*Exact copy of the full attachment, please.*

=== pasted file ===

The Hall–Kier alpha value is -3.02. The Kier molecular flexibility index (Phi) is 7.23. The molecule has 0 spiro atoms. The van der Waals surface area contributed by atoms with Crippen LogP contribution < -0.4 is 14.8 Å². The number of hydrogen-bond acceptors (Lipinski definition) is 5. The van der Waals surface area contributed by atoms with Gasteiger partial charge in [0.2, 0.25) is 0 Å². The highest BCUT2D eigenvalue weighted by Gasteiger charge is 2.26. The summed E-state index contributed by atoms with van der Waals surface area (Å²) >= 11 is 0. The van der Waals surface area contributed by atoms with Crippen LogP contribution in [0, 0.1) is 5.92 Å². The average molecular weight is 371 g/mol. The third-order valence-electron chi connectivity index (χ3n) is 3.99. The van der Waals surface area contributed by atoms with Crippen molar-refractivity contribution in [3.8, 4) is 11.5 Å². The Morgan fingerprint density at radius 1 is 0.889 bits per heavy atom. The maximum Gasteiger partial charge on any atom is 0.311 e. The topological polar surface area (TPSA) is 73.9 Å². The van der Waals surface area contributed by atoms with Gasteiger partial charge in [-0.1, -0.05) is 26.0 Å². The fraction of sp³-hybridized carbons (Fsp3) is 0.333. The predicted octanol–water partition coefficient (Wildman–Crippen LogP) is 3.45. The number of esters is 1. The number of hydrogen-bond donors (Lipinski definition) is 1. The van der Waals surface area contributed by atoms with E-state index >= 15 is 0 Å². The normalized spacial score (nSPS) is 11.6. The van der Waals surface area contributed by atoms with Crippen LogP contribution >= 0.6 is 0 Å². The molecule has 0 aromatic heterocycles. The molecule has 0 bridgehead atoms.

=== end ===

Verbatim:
The Hall–Kier alpha value is -3.02. The Kier molecular flexibility index (Phi) is 7.23. The molecule has 0 spiro atoms. The van der Waals surface area contributed by atoms with Crippen LogP contribution < -0.4 is 14.8 Å². The number of hydrogen-bond acceptors (Lipinski definition) is 5. The van der Waals surface area contributed by atoms with Gasteiger partial charge in [0.2, 0.25) is 0 Å². The highest BCUT2D eigenvalue weighted by Gasteiger charge is 2.26. The summed E-state index contributed by atoms with van der Waals surface area (Å²) >= 11 is 0. The van der Waals surface area contributed by atoms with Crippen LogP contribution in [0, 0.1) is 5.92 Å². The average molecular weight is 371 g/mol. The third-order valence-electron chi connectivity index (χ3n) is 3.99. The van der Waals surface area contributed by atoms with Crippen molar-refractivity contribution in [3.8, 4) is 11.5 Å². The Morgan fingerprint density at radius 1 is 0.889 bits per heavy atom. The maximum Gasteiger partial charge on any atom is 0.311 e. The topological polar surface area (TPSA) is 73.9 Å². The van der Waals surface area contributed by atoms with Gasteiger partial charge in [-0.1, -0.05) is 26.0 Å². The fraction of sp³-hybridized carbons (Fsp3) is 0.333. The predicted octanol–water partition coefficient (Wildman–Crippen LogP) is 3.45. The number of esters is 1. The number of hydrogen-bond donors (Lipinski definition) is 1. The van der Waals surface area contributed by atoms with E-state index >= 15 is 0 Å². The normalized spacial score (nSPS) is 11.6. The van der Waals surface area contributed by atoms with Crippen LogP contribution >= 0.6 is 0 Å². The molecule has 0 aromatic heterocycles. The molecule has 0 bridgehead atoms.